Three Rivers Press, 2001, 174 pages, C$24.00 tpb, ISBN 0-609-80834-6
I have long been a steadfast admirer of The Onion, a devastatingly funny web humor magazine with the guts to say out loud what most of us can’t even conceive. That admiration became nothing short of worship on September 26, 2001, when The Onion was the first publication to face the 9-11-2001 tragedy with smart satire. (The “Holy F*cking Sh*t! Attack on America!” edition included such disturbing gems as “God Angrily Clarifies ‘Don’t Kill’ Rule”, “American Life Turns Into Bad Jerry Bruckheimer Movie” and “Hijackers surprised To Find Selves in Hell”)
While Dispatches from the Tenth Circle doesn’t contain post-2000 material, it represents your most accessible option to reward the good staff of The Onion: rush out to your local bookstore and pick it up, along with their previous Our Dumb Century.
Inside, you’ll find 174 densely-packed pages of the best of The Onion over a period of a few years (roughly 1998-2000), a steady assortment of howlers and an unflinching look at today’s North-American society. There aren’t very many book out there that fully deserve their price tag, but if anything, Dispatches is a bargain even at cover cost.
I’d classify the Onion’s shtick to be divided in four rough categories. My general favorite is the “full-blown satire” mode, with such articles as “Doritos Celebrates One Millionth Ingredient”, “South Postpones Rising Again For Yet Another Year”, “Coca-Cola Introduces New 30-Liter Size” or “Video-Game Characters Denounce Randomly Placed Swinging Blades”
Then there are the “Ironic twist on common headlines”, such as “Supreme Court Overturns Car”, “Loved Ones Recall Local Man’s Cowardly Battle With Cancer”, “Fun Toy Banned Because Of Three Stupid Dead Kids” or “ACLU Defend Nazis’ Right To Burn Down ACLU Headquarters”
Some of the best laughs, of course, come from the “Slice of Daily Life” features, where stupid everyday stuff somehow headline material. Who can resist “Woman Who ‘Loves Brazil’ Has Only Seen Four Square Miles Of It”, “Twelve Customers Gunned Down in Convenience-Store Clerk’s Imagination” or “Graphic Designer’s Judgment Clouded By Desire To Use New Photoshop Plug-in”?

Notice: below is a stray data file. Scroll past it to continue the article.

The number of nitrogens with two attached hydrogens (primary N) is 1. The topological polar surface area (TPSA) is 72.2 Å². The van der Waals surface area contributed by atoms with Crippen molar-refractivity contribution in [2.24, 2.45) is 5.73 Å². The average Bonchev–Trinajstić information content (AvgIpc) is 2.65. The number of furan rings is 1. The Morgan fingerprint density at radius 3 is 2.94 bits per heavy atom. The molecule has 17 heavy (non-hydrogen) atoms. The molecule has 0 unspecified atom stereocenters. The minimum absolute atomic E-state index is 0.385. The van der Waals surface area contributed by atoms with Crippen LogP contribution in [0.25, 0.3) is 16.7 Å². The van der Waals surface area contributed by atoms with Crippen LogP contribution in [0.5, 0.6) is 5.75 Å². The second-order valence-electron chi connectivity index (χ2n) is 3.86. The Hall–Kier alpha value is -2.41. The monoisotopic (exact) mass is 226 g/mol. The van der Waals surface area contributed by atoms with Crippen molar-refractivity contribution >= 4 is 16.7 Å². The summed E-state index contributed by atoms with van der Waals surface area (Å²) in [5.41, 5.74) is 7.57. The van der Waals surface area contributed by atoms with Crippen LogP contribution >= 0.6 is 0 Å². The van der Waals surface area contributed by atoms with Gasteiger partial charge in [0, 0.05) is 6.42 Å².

I’m not generally a fan of the “Other Features” of The Onion, but the “What Do You Think?” often features small gems. A few Point/Counterpoint features (“You The Man / No, You The Man!”, “My Computer Totally Hates Me! / God, Do I Hate That Bitch”) can be priceless.
Don’t skimp out on the details, either: Some of the best lines in Dispatch are hidden on the margins. Granted, the “STATshot” features are usually lame, but you can’t beat such one-liners as “Standard Deviation Not Enough For Perverted Statistician”, “Georgia Adds Swastika, Middle Finger To State Flag” and “Artist Starving For A Reason”.
Funny? Damn straight. Expect to laugh aloud, groan, roll your eyes and quote the book for weeks afterward.
It’s not stupid humor, mind you. If ever you happen to be familiar with one of the subjects lampooned in The Onion, you’ll find that these guys know their stuff; it’s very, very rare to catch them using an improper reference or to make an unintentional factual mistake.
Of course, the most seductive aspect of Dispatches is how clever it is underneath that veneer of hilarity. Pay attention, and you’ll acknowledge hidden truths about today’s world. The Onion‘s staff is not merely skilled at humor, but at social commentary. (A “vox populi” about middle-east violence includes “Maybe we should stop thinking of it as middle-eastern conflict and start thinking of it as middle-eastern culture.” Ouch.)
Needless to say, Dispatches from the Tenth Circle is highly recommended. It makes a great gift, and should provide you with enough quotable/photocopiable material for a while. Don’t you dare miss it, nor any of The Onion’s other collections. Needless to say, you can always go to http://www.theonion.com/ for your weekly fix.